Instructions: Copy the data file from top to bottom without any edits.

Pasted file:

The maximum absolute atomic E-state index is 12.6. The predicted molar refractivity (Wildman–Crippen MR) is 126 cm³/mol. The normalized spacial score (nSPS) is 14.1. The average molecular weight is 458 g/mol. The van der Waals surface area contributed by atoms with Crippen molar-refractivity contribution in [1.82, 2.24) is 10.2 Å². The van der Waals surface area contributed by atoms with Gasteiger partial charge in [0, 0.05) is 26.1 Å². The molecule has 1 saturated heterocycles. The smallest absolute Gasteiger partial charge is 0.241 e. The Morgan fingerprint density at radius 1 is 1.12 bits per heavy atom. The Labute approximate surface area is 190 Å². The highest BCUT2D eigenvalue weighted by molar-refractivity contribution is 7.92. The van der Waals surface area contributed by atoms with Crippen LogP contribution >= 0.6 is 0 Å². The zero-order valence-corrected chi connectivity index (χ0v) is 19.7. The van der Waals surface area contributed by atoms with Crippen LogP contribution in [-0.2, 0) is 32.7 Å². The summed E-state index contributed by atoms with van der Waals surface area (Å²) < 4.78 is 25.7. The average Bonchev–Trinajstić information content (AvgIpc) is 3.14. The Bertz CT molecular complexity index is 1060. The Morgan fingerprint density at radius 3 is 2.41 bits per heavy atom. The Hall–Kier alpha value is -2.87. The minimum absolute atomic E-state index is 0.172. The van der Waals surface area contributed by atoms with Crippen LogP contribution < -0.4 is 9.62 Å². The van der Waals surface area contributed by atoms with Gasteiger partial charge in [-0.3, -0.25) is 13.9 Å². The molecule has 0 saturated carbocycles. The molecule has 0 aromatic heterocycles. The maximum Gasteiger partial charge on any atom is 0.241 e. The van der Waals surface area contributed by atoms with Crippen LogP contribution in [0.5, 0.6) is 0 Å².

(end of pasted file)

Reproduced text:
The maximum absolute atomic E-state index is 12.6. The predicted molar refractivity (Wildman–Crippen MR) is 126 cm³/mol. The normalized spacial score (nSPS) is 14.1. The average molecular weight is 458 g/mol. The van der Waals surface area contributed by atoms with Crippen molar-refractivity contribution in [1.82, 2.24) is 10.2 Å². The van der Waals surface area contributed by atoms with Gasteiger partial charge in [0, 0.05) is 26.1 Å². The molecule has 1 saturated heterocycles. The smallest absolute Gasteiger partial charge is 0.241 e. The Morgan fingerprint density at radius 1 is 1.12 bits per heavy atom. The Labute approximate surface area is 190 Å². The highest BCUT2D eigenvalue weighted by molar-refractivity contribution is 7.92. The van der Waals surface area contributed by atoms with Crippen LogP contribution >= 0.6 is 0 Å². The zero-order valence-corrected chi connectivity index (χ0v) is 19.7. The van der Waals surface area contributed by atoms with Crippen LogP contribution in [-0.2, 0) is 32.7 Å². The summed E-state index contributed by atoms with van der Waals surface area (Å²) < 4.78 is 25.7. The average Bonchev–Trinajstić information content (AvgIpc) is 3.14. The Bertz CT molecular complexity index is 1060. The Morgan fingerprint density at radius 3 is 2.41 bits per heavy atom. The Hall–Kier alpha value is -2.87. The minimum absolute atomic E-state index is 0.172. The van der Waals surface area contributed by atoms with Crippen LogP contribution < -0.4 is 9.62 Å². The van der Waals surface area contributed by atoms with Gasteiger partial charge in [-0.3, -0.25) is 13.9 Å². The molecule has 0 saturated carbocycles. The molecule has 0 aromatic heterocycles. The maximum Gasteiger partial charge on any atom is 0.241 e. The van der Waals surface area contributed by atoms with Crippen LogP contribution in [0.5, 0.6) is 0 Å².